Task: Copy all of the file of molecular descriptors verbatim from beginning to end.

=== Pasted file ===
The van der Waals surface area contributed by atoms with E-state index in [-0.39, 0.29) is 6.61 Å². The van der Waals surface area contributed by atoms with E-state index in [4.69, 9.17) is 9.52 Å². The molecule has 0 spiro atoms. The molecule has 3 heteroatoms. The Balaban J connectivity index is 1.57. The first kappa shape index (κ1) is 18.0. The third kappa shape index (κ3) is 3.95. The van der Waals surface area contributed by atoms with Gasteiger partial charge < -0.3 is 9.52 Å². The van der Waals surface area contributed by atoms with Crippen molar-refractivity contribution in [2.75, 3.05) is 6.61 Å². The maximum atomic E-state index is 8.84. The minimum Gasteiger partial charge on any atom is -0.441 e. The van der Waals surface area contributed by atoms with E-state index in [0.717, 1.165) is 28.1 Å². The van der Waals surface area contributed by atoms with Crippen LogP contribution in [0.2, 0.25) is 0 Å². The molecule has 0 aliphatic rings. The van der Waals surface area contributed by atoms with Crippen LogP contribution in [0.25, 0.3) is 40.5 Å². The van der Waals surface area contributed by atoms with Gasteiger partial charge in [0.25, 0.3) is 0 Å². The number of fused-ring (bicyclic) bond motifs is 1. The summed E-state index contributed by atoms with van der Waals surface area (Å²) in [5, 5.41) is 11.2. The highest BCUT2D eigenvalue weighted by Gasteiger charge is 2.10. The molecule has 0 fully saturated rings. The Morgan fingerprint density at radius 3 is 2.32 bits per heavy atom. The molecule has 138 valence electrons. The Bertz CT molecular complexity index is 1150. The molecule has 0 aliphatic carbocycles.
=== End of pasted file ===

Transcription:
The van der Waals surface area contributed by atoms with E-state index in [-0.39, 0.29) is 6.61 Å². The van der Waals surface area contributed by atoms with E-state index in [4.69, 9.17) is 9.52 Å². The molecule has 0 spiro atoms. The molecule has 3 heteroatoms. The Balaban J connectivity index is 1.57. The first kappa shape index (κ1) is 18.0. The third kappa shape index (κ3) is 3.95. The van der Waals surface area contributed by atoms with Gasteiger partial charge < -0.3 is 9.52 Å². The van der Waals surface area contributed by atoms with Crippen molar-refractivity contribution in [2.75, 3.05) is 6.61 Å². The maximum atomic E-state index is 8.84. The minimum Gasteiger partial charge on any atom is -0.441 e. The van der Waals surface area contributed by atoms with E-state index in [0.717, 1.165) is 28.1 Å². The van der Waals surface area contributed by atoms with Crippen LogP contribution in [0.2, 0.25) is 0 Å². The molecule has 0 aliphatic rings. The van der Waals surface area contributed by atoms with Crippen LogP contribution in [0.25, 0.3) is 40.5 Å². The van der Waals surface area contributed by atoms with Gasteiger partial charge in [0.25, 0.3) is 0 Å². The number of fused-ring (bicyclic) bond motifs is 1. The summed E-state index contributed by atoms with van der Waals surface area (Å²) in [5, 5.41) is 11.2. The highest BCUT2D eigenvalue weighted by Gasteiger charge is 2.10. The molecule has 0 fully saturated rings. The Morgan fingerprint density at radius 3 is 2.32 bits per heavy atom. The molecule has 138 valence electrons. The Bertz CT molecular complexity index is 1150. The molecule has 0 aliphatic carbocycles.